According to the priest in charge of the temple, the statue is identified as Dipamkara by the Indians and Nepalis, and as Red Tara to the Tibetans. This is not the Talking Tara who told the King of Bhaktapur to invite Jetsun Milarepa, which can be seen in the Taleju Temple complex.

Red Tara is looking down, as if sad. The oral tradition has it that she went to Tibet and when she returned, she was tied down so that she would remain and that this is the cause of her sadness.

Another feature of the temple is the commemorative plaque on wall in the inner hallway surrounding the shrine. It honours Yeshe Tsogyal's travels to this area of the Kathmandu Valley around 795AD.

It is said that the grounds on which the temple is built is the place where she met Atsara Salé. This young man belonged to a very wealthy family who owned this piece of land. When Yeshe Tsogyal requested that he could leave with her to Tibet, the family first refused, then said that yes, he could go with her if she paid his weight in gold. Yeshe Tsogyal then found the necessary sponsors in the parents of a recently deceased young man she miraculously brought back to life, so Atsara Salé was able to join her.

Dzongsar Jamyang Khyentse Chokyi Lodro TARA

This Talking White Tara thangka was used to belong to Dzongsar Jamyang Khyentse Chokyi Lodro. It was given to Yena Thubten Chophel Rabgye, and with a letter from Kyabgon Rinpoche Sakya Trizin, both great masters had made their requests to the great Ngor yogin to leave Tibet to benefit beings.
When the white conch shell, which was self arisen from his sole, went missing in 1959, and signs of the end of his current Dharma activities had occurred, Rinpoche decided not to leave Yena Monastery. Eventually, he would die in the prison cell, and the monastery was completely destroyed.
The Yena Monastery has been rebuilt and his reincarnation has been enthroned. This Talking White Tara thangka is currently housed in the new monastic complex.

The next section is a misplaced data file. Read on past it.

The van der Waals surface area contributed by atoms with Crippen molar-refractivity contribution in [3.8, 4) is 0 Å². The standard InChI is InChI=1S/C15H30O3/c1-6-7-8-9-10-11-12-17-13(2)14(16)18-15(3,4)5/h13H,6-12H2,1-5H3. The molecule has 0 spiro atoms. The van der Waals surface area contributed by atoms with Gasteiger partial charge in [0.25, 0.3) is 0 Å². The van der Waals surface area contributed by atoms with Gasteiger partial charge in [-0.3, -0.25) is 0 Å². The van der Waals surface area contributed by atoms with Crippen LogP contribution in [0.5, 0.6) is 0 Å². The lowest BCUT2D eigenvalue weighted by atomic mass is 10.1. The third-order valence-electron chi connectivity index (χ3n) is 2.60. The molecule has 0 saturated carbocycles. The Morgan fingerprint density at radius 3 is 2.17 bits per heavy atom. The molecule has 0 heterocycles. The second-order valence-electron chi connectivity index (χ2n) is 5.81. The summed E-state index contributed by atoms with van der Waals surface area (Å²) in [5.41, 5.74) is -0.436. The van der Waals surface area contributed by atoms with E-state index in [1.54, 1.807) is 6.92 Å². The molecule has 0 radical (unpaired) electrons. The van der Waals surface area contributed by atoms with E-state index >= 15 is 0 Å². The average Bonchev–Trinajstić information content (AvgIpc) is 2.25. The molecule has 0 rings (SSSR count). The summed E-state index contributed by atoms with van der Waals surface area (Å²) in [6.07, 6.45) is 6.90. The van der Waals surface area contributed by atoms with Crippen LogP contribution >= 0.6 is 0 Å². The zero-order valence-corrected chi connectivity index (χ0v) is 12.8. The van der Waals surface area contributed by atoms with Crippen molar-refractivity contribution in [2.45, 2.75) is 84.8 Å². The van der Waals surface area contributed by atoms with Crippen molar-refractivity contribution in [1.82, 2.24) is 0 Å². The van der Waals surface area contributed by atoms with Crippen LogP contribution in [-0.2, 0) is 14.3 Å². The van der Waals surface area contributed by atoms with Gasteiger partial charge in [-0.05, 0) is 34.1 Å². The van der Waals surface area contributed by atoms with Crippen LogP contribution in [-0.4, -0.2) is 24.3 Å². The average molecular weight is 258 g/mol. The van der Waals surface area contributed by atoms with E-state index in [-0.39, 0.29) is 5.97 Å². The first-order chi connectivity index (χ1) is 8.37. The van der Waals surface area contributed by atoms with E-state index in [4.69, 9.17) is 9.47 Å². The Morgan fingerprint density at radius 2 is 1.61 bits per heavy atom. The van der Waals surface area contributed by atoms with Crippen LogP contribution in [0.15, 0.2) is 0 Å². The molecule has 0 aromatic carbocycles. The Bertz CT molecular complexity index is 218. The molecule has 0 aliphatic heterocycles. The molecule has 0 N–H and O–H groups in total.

segunda-feira, 3 de julho de 2017


 Pharping, visiting two sacred caves, Tara Temple, and three monasteries related from Chokling Tersar and Dudjom Tersar lineages.

Here is the most famous shrine - the Tara Temple. It's a shrine containing two self arisen small images of Tara on the side of a self arisen hugh image of Ganesha. This shrine is not only sacred to Buddhists but also to Hindus as well.

The Self Arisen Tara on the right is the oldest and most clearest. Many people had witnessed this Self Arisen Tara secreting holy nectar on numerous occasions over the past three decades, this is an indication of Tara's holy presence there. The Self Arisen Tara on the left is slowly revealing herself. If you compared the photos taken in 80s, 90s and present, you will discover that, over the years, both Self Arisen Taras have continued to emerge with greater clarify and definition.

Recognising the sacred and auspicious nature of such a treasure, Drubthob Rinpoche, who first discovered the first Self Arisen Tara in 1979, established a temple enshrining the rock shrine. Around these Self Arising Tara images, Rinpoche had enshrined handmade statues of the 21 Taras. Daily chanting of the Tara puja is conducted at the temple for the benefit and protection of all sentient beings.

domingo, 2 de julho de 2017


Self Arisen Tara housed in the Stupa of Sakya Tharig Gompa

Self Arisen Tara housed in the Stupa of Sakya Tharig Gompa retreat centre, better known as 

Samten Phuntsok Ling at Pharping. It is built by my late guru, 6th Tharig Tulku Rinpoche.
This precious image was found in the rock, at the place where the Stupa was supposed to be built. The image was removed and placed it within the Stupa. Later it was painted.
I have not visited this place before. Hope one day I will see this precious image myself.